THE concept of privacy has taken a real battering in the digital age and the march towards total control of your previously personal details has taken an ominous step forward with the release of a new facial recognition app in Russia.
Having gone live in February, the mobile application aptly named FindFace has attracted more than half a million users in just two months eager to use the advanced software to identify people in a large crowd, take their photograph, and then identify them on social media.
The key to the application’s mooted 70 per cent success rate in identifying strangers is its compatibility with one of Russia’s largest online social networks, Vkontakte. Boasting more than 200 million accounts throughout Russia and the former Soviet sphere, the site’s colossal reservoir of profile pictures and personal photos can be easily accessed by the technology powering FindFace.
Now anyone walking down a Moscow street or riding a bus in St Petersburg can slyly take a photo of a stranger, upload it to their phone and, if the person has a Vkontakte account, instantly identify them.
The development has tremendous implications for the nature of privacy and public anonymity, and is likely to be commandeered by security agencies and corporations in the near future.
FindFace are already in advanced discussions with the Moscow authorities who see their 150,000 CCTV cameras as a perfect weapon to be channelled by the technology, in a bid to capture criminals and fugitives.
For those who don’t have any immediate plans to commit the heist of the century, the developers behind FindFace have identified the retail industry as the most profitable avenue for their newly minted know-how.
Cameras in shopping centres and stores could capture people browsing particular items, identify them using the app, and then, flush with their interests and contact details, direct a subtle advertising towards unwitting shoppers as they browse online weeks and months later.
With the advent of Tinder taking the dating world by storm, the new technology has the potential to even further revolutionise how people meet one another.
The beauty you saw standing at the other side of the platform, or the dashing stranger who brushed your arm, no longer need be the object of a minute-long daydream, instead you can refine the art of stalking to find out exactly who they are.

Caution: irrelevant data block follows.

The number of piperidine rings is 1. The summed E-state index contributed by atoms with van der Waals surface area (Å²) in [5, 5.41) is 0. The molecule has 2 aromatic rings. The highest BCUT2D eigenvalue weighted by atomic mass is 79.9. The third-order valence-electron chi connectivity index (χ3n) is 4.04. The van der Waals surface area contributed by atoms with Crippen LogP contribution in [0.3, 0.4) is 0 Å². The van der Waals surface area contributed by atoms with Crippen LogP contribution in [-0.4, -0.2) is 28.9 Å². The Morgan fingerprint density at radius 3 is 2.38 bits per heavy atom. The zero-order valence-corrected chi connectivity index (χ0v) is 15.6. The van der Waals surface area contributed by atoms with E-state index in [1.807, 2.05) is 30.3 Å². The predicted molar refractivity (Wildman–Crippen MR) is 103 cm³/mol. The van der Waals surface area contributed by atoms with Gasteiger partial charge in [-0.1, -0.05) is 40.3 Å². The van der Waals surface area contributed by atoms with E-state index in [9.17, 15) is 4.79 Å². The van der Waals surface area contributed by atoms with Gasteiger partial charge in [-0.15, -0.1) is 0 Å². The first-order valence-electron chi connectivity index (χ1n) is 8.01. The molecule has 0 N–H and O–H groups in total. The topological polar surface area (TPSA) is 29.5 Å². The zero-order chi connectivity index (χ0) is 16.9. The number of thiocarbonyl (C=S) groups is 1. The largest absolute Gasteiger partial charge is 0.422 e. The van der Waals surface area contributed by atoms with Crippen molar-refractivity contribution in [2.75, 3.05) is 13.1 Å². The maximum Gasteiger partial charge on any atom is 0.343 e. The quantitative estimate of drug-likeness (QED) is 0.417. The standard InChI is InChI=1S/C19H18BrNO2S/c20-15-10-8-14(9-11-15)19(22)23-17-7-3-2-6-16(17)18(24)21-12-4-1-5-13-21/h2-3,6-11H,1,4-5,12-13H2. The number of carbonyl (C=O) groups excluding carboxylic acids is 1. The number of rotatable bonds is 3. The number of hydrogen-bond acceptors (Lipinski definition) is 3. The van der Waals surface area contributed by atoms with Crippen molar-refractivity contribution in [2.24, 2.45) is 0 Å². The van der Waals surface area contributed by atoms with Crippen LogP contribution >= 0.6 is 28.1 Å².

It’s an alarming vision but unfortunately no longer one confined to the imagination of science fiction writers. Already FindFace users have ignited controversy in Russia by naming and shaming Russian porn actresses using the software.
One young artist from St Petersburg has drawn attention to the sheer invasiveness of the technology by photographing subjects on the underground and then matching them online. Revealing the accuracy of his results, Egor Tsvetkov noted that while his intentions were benign, he could well have been a serial killer or debt collector.
Other proposed uses for the technology include identifying rioters or political protestors at large scale events, solving crime mysteries, and strengthening security operations at casinos and hotels.
While there will doubtlessly be benefits to the technology, the scope for misuse stretches bout as far as the human imagination, which has shown little appetite for restraint in the past.
At present the technology cannot penetrate Facebook’s algorithms but it would be baselessly naive to assume that the software won’t evolve dramatically now that it is out in the open. At this point the possibilities are truly endless as technology takes on a life of its own.
One of the founders of FindFace, the 29-year-old philosophy graduate Alexander Kabako, believes that the era of privacy most of us grew up in is now well and truly over.
“In today’s world we are surrounded by gadgets. Our phones, televisions, fridges, and everything around us, is sending real-time information about us. Already we have full data on people’s movements, their interests and so on. A person should understand that in the modern world he is under the spotlight of technology. You just have to live with that.”